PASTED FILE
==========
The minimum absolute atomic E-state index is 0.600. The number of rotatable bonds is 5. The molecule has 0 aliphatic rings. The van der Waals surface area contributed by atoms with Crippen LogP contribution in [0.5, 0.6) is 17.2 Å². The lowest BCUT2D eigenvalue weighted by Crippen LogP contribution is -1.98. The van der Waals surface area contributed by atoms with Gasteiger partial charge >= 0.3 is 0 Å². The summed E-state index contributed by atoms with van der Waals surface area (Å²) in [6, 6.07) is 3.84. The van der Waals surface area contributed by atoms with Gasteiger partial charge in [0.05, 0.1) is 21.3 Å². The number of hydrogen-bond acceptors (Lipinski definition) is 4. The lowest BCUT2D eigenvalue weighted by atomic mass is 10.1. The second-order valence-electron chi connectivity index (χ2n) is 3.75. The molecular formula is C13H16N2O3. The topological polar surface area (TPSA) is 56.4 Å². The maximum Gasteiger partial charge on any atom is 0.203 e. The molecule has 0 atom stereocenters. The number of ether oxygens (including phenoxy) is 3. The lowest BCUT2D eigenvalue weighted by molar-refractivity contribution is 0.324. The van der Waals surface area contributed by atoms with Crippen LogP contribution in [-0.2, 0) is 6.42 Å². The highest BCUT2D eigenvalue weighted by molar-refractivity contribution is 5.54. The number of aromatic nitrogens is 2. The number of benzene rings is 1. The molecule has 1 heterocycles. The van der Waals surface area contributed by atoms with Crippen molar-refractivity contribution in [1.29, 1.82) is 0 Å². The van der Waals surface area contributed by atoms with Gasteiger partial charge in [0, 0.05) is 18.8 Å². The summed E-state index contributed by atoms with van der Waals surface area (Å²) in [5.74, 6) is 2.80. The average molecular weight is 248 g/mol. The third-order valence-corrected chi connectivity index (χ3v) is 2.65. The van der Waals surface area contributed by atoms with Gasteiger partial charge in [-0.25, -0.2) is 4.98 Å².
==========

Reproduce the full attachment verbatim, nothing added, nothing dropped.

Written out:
The minimum absolute atomic E-state index is 0.600. The number of rotatable bonds is 5. The molecule has 0 aliphatic rings. The van der Waals surface area contributed by atoms with Crippen LogP contribution in [0.5, 0.6) is 17.2 Å². The lowest BCUT2D eigenvalue weighted by Crippen LogP contribution is -1.98. The van der Waals surface area contributed by atoms with Gasteiger partial charge >= 0.3 is 0 Å². The summed E-state index contributed by atoms with van der Waals surface area (Å²) in [6, 6.07) is 3.84. The van der Waals surface area contributed by atoms with Gasteiger partial charge in [0.05, 0.1) is 21.3 Å². The number of hydrogen-bond acceptors (Lipinski definition) is 4. The lowest BCUT2D eigenvalue weighted by atomic mass is 10.1. The second-order valence-electron chi connectivity index (χ2n) is 3.75. The molecular formula is C13H16N2O3. The topological polar surface area (TPSA) is 56.4 Å². The maximum Gasteiger partial charge on any atom is 0.203 e. The molecule has 0 atom stereocenters. The number of ether oxygens (including phenoxy) is 3. The lowest BCUT2D eigenvalue weighted by molar-refractivity contribution is 0.324. The van der Waals surface area contributed by atoms with Crippen LogP contribution in [-0.2, 0) is 6.42 Å². The highest BCUT2D eigenvalue weighted by molar-refractivity contribution is 5.54. The number of aromatic nitrogens is 2. The number of benzene rings is 1. The molecule has 1 heterocycles. The van der Waals surface area contributed by atoms with Crippen molar-refractivity contribution in [1.29, 1.82) is 0 Å². The van der Waals surface area contributed by atoms with Gasteiger partial charge in [0, 0.05) is 18.8 Å². The summed E-state index contributed by atoms with van der Waals surface area (Å²) in [5.74, 6) is 2.80. The average molecular weight is 248 g/mol. The third-order valence-corrected chi connectivity index (χ3v) is 2.65. The van der Waals surface area contributed by atoms with Gasteiger partial charge in [-0.25, -0.2) is 4.98 Å².